Piano, which provides analytics and subscription services to publishers, has closed a round of $88 million, funding that it will be using to continue building out the technology that it provides to its customers, as well as forge into newer areas where it can better connect audiences online.
The funding comes on the heels of a strong period for Piano. The company works with around 1,000 customers they include CNBC, Wall Street Journal, NBC Sports, Insider, The Economist, Gannett, Le Parisien, Nielsen, MIT Technology Review, The Telegraph, South China Morning Post and (disclaimer) TechCrunch; and it has seen revenues grow 400% since 2019.
Piano has an interesting new backer in this round that might point to what form those newer areas of development might take. LinkedIn, the Microsoft-owned social networking site aimed at the working world, is participating in this Series B, which is being led by previous backer Updata Partners. Rittenhouse Ventures, which is based in Piano’s hometown of Philadelphia, is also participating.
Piano is not disclosing valuation with this round but I understand it’s operating on a $75 million annual run rate currently. It has now raised just over $241 million.
Trevor Kaufman, Piano’s CEO, would not be drawn out on how it specifically will be working with LinkedIn, but it’s notable that the latter company has long held back from leveraging the profiles it holds on its 740 million users to do much outside of the core LinkedIn experience.
That could be applied in a number of ways, for example similar to Facebook and Google logins to third-party sites; or for providing an identity layer to comment on stories; or even building a way to manage logins via a LinkedIn profile, which could then potentially be used to help people manage and read/consume all the content they subscribe to. Or something totally different: LinkedIn has a lot of unrealised potential that Piano could help tap.
“Members are increasingly turning to LinkedIn to stay informed on the news and views that shape their respective industries critical to this is the work we do with trusted publishers and journalists,” said Scott Roberts, VP and Head of Business Development at LinkedIn, in a statement. “The opportunity to collaborate with Piano to help unlock more value for publisher content on LinkedIn makes it a natural strategic investment opportunity.”
The last year has seen many of us spending significantly more time indoors, and for a number of us that has also meant more reading, especially of smaller and more digestible formats such as periodicals. In a way, it’s no surprise that models like Substack’s have emerged and apparently thrived in this period, where writers are looking for different approaches and ways of connecting with readers while publishers by and large are conserving costs and strategies to weather out the storm.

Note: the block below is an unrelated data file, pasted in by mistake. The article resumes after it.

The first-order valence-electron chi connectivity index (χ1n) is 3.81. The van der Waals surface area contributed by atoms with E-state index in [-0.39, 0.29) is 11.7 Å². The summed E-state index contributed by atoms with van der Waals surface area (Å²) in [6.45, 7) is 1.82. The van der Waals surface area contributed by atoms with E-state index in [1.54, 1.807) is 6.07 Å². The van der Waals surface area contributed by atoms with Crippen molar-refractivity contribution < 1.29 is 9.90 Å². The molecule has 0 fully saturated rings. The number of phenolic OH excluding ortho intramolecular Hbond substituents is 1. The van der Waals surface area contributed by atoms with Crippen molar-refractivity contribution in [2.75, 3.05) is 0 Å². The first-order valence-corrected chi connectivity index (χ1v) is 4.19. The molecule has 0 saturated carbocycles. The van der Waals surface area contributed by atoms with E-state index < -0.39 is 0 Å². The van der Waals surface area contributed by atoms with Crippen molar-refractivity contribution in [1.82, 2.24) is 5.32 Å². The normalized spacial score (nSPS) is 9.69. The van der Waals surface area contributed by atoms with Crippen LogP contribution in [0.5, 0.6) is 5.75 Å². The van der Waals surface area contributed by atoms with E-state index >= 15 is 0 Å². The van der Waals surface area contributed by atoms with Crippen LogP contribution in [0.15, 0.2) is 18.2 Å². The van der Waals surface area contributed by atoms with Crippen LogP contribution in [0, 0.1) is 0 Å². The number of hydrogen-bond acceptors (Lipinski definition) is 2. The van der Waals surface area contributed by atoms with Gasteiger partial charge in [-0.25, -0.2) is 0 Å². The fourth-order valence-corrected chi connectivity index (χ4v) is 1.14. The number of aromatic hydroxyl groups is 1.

Piano’s rise in that context is especially interesting, as in many cases it’s not reinventing the wheel for publishers but providing them with the tools to better leverage the content production that they already have in place. What’s notable is that in the process, it’s been able to capitalize on changing sentiments in the publishing industry. Whereas paywalls and subscriptions have in the past been seen as a drag on traffic (and the ads that get sold against it) and only useful for those in the world of B2B, now they are increasingly becoming more commonplace in a much wider range of settings, Kaufman said.
Piano’s tools are notable not just as basic levers to manage subscriptions (free and paid) but a more sophisticated set of analytics that provide more insight into how content is being read, which can in turn be used to develop those subscription tiers and determine the likelihood of people subscribing (Nieman Lab has good article on how that works here).
To add to that, now another area where Piano is likely to develop more products is in the area of newsletters. No, not the Substack kind, but building tools for publishers to help them build out newsletter businesses that they can monetize if they choose. Indeed, the other kind of newsletter venture is far from Piano’s agenda.
“I can’t imagine a more damaging entity for journalism than Substack,” Kaufman told me. “I think it’s gotten a tremendous amount of attention from writers because it is a fantasy come true for journalists, this idea that you can make $500k a year for writing on occasion. But nothing can be farther from the truth.” He believes the model is so “pumped up venture funding” that it’s not a viable one for the long haul.
That remains to be seen, I suppose, and of course Piano has a strong vested interest in supporting its publisher customers. What it mainly says to me is that there are still some innings left in this game, and maybe some more games in a longer series.
The company may also be dipping into more M&A, given how fragmented the audience development, analytics and measurement space is. In March of this year, the company acquired AT Internet, a French company, to better manage and crunch analytics from across a number of silos, including traffic, advertising, subscriptions, engagement and more.
“Piano’s recent growth has been outstanding, and we continue to be impressed by the expanding set of capabilities they bring to both media companies and brands looking to drive more revenue from their audiences,” said Jon Seeber, general partner at Updata Partners and a member of Piano’s board, in a statement “They now have a true end-to-end platform that can power all aspects of the customer journey, allowing their clients to incorporate only the highest-quality data from across touchpoints to create the best experiences for users.”